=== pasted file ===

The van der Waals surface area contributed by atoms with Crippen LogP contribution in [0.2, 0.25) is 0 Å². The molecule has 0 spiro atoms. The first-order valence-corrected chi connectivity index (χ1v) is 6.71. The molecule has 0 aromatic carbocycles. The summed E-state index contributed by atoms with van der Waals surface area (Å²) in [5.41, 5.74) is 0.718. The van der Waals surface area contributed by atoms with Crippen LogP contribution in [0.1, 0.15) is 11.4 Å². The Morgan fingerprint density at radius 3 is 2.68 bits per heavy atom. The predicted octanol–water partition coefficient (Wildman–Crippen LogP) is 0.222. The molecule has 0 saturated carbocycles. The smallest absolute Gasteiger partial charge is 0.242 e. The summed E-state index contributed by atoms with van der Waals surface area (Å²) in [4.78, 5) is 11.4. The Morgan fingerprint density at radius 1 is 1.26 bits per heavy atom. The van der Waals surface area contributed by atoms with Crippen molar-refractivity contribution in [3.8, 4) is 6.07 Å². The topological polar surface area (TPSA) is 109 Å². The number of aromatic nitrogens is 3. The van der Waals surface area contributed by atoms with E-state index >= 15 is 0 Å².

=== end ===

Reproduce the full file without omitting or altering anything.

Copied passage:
The van der Waals surface area contributed by atoms with Crippen LogP contribution in [0.2, 0.25) is 0 Å². The molecule has 0 spiro atoms. The first-order valence-corrected chi connectivity index (χ1v) is 6.71. The molecule has 0 aromatic carbocycles. The summed E-state index contributed by atoms with van der Waals surface area (Å²) in [5.41, 5.74) is 0.718. The van der Waals surface area contributed by atoms with Crippen LogP contribution in [0.1, 0.15) is 11.4 Å². The Morgan fingerprint density at radius 3 is 2.68 bits per heavy atom. The predicted octanol–water partition coefficient (Wildman–Crippen LogP) is 0.222. The molecule has 0 saturated carbocycles. The smallest absolute Gasteiger partial charge is 0.242 e. The summed E-state index contributed by atoms with van der Waals surface area (Å²) in [4.78, 5) is 11.4. The Morgan fingerprint density at radius 1 is 1.26 bits per heavy atom. The van der Waals surface area contributed by atoms with Crippen molar-refractivity contribution in [3.8, 4) is 6.07 Å². The topological polar surface area (TPSA) is 109 Å². The number of aromatic nitrogens is 3. The van der Waals surface area contributed by atoms with E-state index >= 15 is 0 Å².